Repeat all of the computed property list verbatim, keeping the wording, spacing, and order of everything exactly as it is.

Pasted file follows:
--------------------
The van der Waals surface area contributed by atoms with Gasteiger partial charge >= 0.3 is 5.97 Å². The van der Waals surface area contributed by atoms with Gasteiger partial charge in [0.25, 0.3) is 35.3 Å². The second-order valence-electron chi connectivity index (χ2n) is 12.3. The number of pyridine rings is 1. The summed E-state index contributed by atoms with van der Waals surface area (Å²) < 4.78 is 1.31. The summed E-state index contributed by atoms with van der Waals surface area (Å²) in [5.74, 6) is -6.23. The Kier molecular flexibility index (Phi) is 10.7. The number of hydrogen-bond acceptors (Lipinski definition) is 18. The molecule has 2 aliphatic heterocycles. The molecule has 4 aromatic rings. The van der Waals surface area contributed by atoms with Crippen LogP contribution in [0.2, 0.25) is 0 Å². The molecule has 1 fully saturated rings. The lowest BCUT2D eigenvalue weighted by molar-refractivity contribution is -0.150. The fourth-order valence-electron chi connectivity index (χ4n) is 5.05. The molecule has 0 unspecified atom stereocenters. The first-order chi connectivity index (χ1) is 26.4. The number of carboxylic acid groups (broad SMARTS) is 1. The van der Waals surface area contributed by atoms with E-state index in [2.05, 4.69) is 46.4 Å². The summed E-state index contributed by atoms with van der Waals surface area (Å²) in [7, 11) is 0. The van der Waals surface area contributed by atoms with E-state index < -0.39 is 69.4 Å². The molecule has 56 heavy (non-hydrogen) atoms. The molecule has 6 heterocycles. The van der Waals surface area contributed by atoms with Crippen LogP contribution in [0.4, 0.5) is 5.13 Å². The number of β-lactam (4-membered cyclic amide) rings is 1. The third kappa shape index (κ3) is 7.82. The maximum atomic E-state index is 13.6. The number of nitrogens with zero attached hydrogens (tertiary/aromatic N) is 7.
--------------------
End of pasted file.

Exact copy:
The van der Waals surface area contributed by atoms with Gasteiger partial charge >= 0.3 is 5.97 Å². The van der Waals surface area contributed by atoms with Gasteiger partial charge in [0.25, 0.3) is 35.3 Å². The second-order valence-electron chi connectivity index (χ2n) is 12.3. The number of pyridine rings is 1. The summed E-state index contributed by atoms with van der Waals surface area (Å²) < 4.78 is 1.31. The summed E-state index contributed by atoms with van der Waals surface area (Å²) in [5.74, 6) is -6.23. The Kier molecular flexibility index (Phi) is 10.7. The number of hydrogen-bond acceptors (Lipinski definition) is 18. The molecule has 2 aliphatic heterocycles. The molecule has 4 aromatic rings. The van der Waals surface area contributed by atoms with Crippen LogP contribution in [0.2, 0.25) is 0 Å². The molecule has 1 fully saturated rings. The lowest BCUT2D eigenvalue weighted by molar-refractivity contribution is -0.150. The fourth-order valence-electron chi connectivity index (χ4n) is 5.05. The molecule has 0 unspecified atom stereocenters. The first-order chi connectivity index (χ1) is 26.4. The number of carboxylic acid groups (broad SMARTS) is 1. The van der Waals surface area contributed by atoms with E-state index in [2.05, 4.69) is 46.4 Å². The summed E-state index contributed by atoms with van der Waals surface area (Å²) in [7, 11) is 0. The van der Waals surface area contributed by atoms with E-state index < -0.39 is 69.4 Å². The molecule has 56 heavy (non-hydrogen) atoms. The molecule has 6 heterocycles. The van der Waals surface area contributed by atoms with Crippen LogP contribution in [0.4, 0.5) is 5.13 Å². The number of β-lactam (4-membered cyclic amide) rings is 1. The third kappa shape index (κ3) is 7.82. The maximum atomic E-state index is 13.6. The number of nitrogens with zero attached hydrogens (tertiary/aromatic N) is 7.